Teachers worry about declining interest in foreign languages ​​| New


Only one in five primary school pupils now choose to study optional foreign languages, representing a declining trend throughout the 21st century, according to new data from the National Agency for Education. Language teachers worry that children do not have equal access to learning languages ​​other than English and Swedish – and that fluency in a foreign language is no longer a valued skill.

Teaching foreign languages ​​is not possible in many Finnish municipalities. Image: Ylé

Voluntary study of foreign languages ​​in Finnish primary schools has declined significantly in the 21st century. Only a fifth of schoolchildren today study three or more languages ​​at school.

According to new data from the National Agency for Education (formerly the National Board of Education), in 2000 more than a third of young students started studying a foreign language; about a decade later, only a quarter of 4th and 5th year pupils were studying a so-called A2 language. B2 languages, covered in secondary school, have seen an even more pronounced decline, dropping from one fifth to only one tenth of pupils. Additionally, fewer students chose to study traditional preferred foreign languages ​​such as German and French.

Students seem to lose interest in learning foreign languages. Image: Uutisgrafiikka

Municipal savings reduce language options

Many municipalities are in the midst of a savings drive, which often includes cuts in education funding. In schools where optional foreign languages ​​are still included in the curriculum, group sizes have exploded over the past decade.

“Municipalities can decide to increase the minimum group size of a language course from 12 to 16 students. In classes of 30 to 40 students, language learning groups end up not taking off at all”, explains specialist Jaakko Salo of the Education Union (OAJ).

This leads to a situation where students who wish to study a new language at their school may not be able to do so.

Students on an equal footing

Teachers expressed concern that foreign language learning is increasingly centralized in southern Finland.

“Children are being denied education simply because of where they live,” said chairwoman Sanna Karppanen of the Federation of Foreign Language Teachers. “If you’re from Helsinki, Tampere or Turku, you’re set – there’s plenty to choose from. But Finland isn’t just the big cities in the south; in many areas the only other available languages ​​are Swedish and English.”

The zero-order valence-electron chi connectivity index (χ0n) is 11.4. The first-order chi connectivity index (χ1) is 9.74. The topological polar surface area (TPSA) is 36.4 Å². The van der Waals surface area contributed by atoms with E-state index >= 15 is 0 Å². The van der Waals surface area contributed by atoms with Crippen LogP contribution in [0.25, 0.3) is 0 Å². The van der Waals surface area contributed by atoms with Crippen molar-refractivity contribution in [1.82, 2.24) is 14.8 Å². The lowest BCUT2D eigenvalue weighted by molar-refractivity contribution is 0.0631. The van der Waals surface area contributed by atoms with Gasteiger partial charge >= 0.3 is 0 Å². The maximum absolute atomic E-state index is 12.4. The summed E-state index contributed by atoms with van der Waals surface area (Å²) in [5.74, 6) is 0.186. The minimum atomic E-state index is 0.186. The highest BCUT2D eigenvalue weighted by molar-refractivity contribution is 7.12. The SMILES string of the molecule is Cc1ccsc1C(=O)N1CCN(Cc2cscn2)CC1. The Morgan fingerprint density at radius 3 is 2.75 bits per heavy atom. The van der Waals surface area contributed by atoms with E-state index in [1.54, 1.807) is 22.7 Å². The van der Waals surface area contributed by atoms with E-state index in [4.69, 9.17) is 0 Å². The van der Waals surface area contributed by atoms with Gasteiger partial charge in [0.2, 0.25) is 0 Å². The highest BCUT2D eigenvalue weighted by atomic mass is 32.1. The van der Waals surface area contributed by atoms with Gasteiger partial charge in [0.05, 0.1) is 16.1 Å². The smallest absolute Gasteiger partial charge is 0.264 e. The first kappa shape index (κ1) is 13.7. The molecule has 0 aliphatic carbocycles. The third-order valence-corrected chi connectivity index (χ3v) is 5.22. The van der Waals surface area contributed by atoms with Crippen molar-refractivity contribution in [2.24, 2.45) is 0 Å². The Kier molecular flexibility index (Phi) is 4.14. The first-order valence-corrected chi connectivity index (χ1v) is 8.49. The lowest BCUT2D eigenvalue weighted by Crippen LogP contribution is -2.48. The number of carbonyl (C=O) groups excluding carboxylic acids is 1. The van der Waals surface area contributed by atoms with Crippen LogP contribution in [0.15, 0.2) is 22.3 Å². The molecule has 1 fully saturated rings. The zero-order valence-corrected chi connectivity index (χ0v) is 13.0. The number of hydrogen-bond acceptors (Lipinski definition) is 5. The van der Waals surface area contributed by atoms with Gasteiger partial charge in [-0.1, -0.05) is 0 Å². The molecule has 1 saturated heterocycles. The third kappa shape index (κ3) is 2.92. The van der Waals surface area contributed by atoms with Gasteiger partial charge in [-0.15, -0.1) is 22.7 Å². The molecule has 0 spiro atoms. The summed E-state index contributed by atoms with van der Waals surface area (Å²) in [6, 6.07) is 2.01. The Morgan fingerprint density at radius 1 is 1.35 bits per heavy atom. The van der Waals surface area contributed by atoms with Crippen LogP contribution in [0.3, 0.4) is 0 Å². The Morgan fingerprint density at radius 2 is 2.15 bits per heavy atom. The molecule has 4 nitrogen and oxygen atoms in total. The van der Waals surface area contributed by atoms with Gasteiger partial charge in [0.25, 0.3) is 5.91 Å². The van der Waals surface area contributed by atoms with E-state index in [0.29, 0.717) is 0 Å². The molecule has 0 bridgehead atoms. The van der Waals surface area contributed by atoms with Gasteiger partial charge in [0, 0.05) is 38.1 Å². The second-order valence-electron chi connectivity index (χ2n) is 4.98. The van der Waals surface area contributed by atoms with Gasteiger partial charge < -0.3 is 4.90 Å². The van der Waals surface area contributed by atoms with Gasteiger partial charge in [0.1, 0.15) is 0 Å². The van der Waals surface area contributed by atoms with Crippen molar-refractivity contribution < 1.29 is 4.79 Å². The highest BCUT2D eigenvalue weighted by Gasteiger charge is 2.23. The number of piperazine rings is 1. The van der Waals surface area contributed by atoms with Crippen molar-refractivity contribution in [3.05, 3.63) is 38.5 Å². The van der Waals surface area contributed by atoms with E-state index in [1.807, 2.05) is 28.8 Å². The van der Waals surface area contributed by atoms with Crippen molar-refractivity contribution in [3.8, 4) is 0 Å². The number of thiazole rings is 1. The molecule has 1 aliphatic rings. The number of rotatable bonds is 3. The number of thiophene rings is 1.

Salo also finds that children of highly educated parents are much more likely to choose a language other than Swedish or English for their children to learn.

No progress

Karppanen says he fears that fluency in the language is no longer valued as a skill in Finland.

“People keep saying you’ll have no problem learning English. But then employers and politicians keep saying they need lots of multilingual young people, which doesn’t reflect in reality,” she said.

Karppanen says his solution to keep Finnish foreign language skills from degenerating into English and Swedish only is to properly fund municipalities.

“We need to find new ways to support municipalities that lack adequate resources to offer foreign languages. And municipalities themselves need to think about what they think about language learning,” says Karppanen.

OAJ’s Salo says that municipalities should be obliged to offer an A2 language as part of their primary school curriculum.

“The previous government was unable to follow through and it never became law,” Salo says.

Foreign language learning should start in the first year

The teachers’ union also believes that pupils should start learning their first foreign language from year one, with an optional foreign language introduced in year three. If this were to happen, according to the union, more students would choose to continue their language studies up to secondary school. The organization also believes that studying Swedish in sixth grade would not be as difficult.

The OAJ described the decision taken last autumn to move the study of Swedish to sixth grade – earlier than before – as a good idea, but said it should not reduce the number of hours of study. instruction in the language as children grow.

Be that as it may, there has been a distinct shift in focus in language learning from the upper classes to the lower classes. One of the key programs of the current government is to ensure that students start learning languages ​​earlier in their school career. The Ministry of Education and Culture and the National Agency for Education are setting up an experiment to start teaching a foreign language from the first year.


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